Review: The Rep’s ‘Wait Until Dark’ an Ominous and Captivating Thriller

The scariest monsters are the ones who come after you slowly. They don’t need to rush because in the end, no matter how much you panic or struggle, they’ll get you.

The Arkansas Repertory Theatre’s production of “Wait Until Dark” is that monster. With producing artistic director Robert Hupp at the helm, The Rep has crafted a creepy, slow burn of a show that makes you squirm right out of your seat. 

After our Q&A with the cast (combined with my extremely low tolerance for terror), I was already anxious before the show began, and with good reason. When “Wait Until Dark” debuted on Broadway in 1966, it was quickly snatched up and turned into the famous movie of the same name starring Audrey Hepburn and Alan Arkin. The movie’s ending was listed 10th on Bravo’s “100 Scariest Movie Moments.”

As soon as the play begins, it wastes no time setting up an intricate plot and making sure the audience knows they won’t always be sure who to trust. Then you watch as three villains slime their way into the home of a blind woman, a part not easily undertaken, but Amy Hutchins in the role makes it look easy. You silently cheer for her throughout the entire show, but by the end, you almost find yourself urging “c’mon, c’mon, c’mon” under your breath.

Tensions and anxiety build steadily throughout the first and part of the second act with con men Craig Maravich and Robert Ierardi dancing smoothly around Amy’s suspicions. The two play out the good guy/bad guy roles so seamlessly that when lines start to blur for the characters, you almost start to believe that things might not end so badly. Big mistake.

There is one line, however, that no one questions. The lead bad guy, played by Michael Stewart Allen, is nothing but evil. Allen’s slow, deliberate movements, his methodical speech and crooked grin sound off every one of your warning alarms, even when you’re not sure why.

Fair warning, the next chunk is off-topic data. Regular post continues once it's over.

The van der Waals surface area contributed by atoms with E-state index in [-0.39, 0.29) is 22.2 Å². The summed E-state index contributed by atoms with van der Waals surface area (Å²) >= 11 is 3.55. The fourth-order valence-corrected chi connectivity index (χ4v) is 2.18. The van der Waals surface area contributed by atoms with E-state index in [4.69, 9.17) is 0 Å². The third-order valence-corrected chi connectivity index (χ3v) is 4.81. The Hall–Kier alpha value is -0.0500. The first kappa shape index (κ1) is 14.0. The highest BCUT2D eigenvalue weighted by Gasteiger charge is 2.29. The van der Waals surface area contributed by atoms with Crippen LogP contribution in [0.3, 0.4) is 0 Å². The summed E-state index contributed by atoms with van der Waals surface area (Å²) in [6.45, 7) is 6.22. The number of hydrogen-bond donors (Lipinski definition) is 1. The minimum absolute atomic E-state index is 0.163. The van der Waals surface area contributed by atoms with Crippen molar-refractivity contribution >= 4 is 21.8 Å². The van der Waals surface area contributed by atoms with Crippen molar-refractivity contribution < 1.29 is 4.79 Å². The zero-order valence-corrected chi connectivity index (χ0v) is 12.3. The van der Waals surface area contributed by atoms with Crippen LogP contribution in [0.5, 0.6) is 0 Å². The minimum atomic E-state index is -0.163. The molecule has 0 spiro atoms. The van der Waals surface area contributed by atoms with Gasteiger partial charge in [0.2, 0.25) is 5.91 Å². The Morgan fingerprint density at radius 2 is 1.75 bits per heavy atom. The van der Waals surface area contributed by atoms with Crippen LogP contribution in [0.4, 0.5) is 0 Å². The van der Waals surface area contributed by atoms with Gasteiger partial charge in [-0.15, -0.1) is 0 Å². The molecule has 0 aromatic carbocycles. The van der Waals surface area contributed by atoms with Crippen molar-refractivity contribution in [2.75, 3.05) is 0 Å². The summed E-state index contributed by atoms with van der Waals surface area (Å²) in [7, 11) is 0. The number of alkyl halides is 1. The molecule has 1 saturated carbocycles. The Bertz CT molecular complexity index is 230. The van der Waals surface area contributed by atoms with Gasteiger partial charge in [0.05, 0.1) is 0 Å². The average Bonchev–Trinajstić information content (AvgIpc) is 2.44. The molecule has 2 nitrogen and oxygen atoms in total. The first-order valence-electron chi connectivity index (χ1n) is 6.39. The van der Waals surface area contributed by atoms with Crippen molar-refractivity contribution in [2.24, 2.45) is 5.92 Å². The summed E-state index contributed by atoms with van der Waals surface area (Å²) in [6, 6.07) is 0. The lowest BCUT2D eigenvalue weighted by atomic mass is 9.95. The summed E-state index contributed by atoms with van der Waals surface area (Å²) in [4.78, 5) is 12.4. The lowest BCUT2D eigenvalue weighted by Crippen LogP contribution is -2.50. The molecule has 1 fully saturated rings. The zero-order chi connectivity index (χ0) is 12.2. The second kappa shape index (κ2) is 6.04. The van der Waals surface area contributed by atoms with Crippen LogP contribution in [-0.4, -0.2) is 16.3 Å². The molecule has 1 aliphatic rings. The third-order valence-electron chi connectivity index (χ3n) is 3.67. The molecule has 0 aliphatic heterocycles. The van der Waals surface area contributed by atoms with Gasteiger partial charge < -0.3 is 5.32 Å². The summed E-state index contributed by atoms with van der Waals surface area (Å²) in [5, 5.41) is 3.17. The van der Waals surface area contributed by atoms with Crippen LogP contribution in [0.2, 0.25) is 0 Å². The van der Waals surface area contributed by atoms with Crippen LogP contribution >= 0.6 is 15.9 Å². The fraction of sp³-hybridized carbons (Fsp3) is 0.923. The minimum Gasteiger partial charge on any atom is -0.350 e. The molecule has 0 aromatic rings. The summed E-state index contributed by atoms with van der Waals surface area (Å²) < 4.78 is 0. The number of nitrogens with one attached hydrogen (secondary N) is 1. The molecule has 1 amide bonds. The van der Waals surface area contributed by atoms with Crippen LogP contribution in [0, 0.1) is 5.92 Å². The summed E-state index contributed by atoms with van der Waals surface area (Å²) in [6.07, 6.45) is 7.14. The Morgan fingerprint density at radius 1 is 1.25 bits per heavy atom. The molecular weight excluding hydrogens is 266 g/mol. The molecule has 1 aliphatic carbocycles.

If most of the show is a slow burn, the finale is a fireball. The dramatic physicality of the play’s climax (thanks to fight choreographer D.C. Wright) is heightened by the fact that the stage is black. You catch your breath every time they light a match. The Rep’s technical crew does an incredible job of making sure you only see what you have to, and leaving the rest in the dark.

The much-needed comic relief in this dark story comes from 11-year-old Reagan Hodson. Initially a thorn in our leading lady’s side, she eventually proves a true ally (and wins over the crowd) in the form of swishing braids and a fighter’s spirit. 

For those who haven’t seen the movie, this play is a labyrinth of suspense with a heart-pounding finish. For those who have, don’t be fooled: This is no sleepy re-hashing of an old story. Let’s just say that in The Rep’s hands, you can’t tell who in the audience has seen it before when everybody jumps.

So go get creeped out by the folks at The Rep. “Wait Until Dark” runs until Nov. 9 with performances on Wednesday, Thursday and Sunday at 7 p.m., Friday and Saturday at 8 p.m. and Sunday matinees at 2 p.m. 

For more information about the play or to purchase tickets online, visit The Rep’s website. You can also call (501) 378-0405 or visit the theatre box office downtown at 601 Main St., Little Rock.

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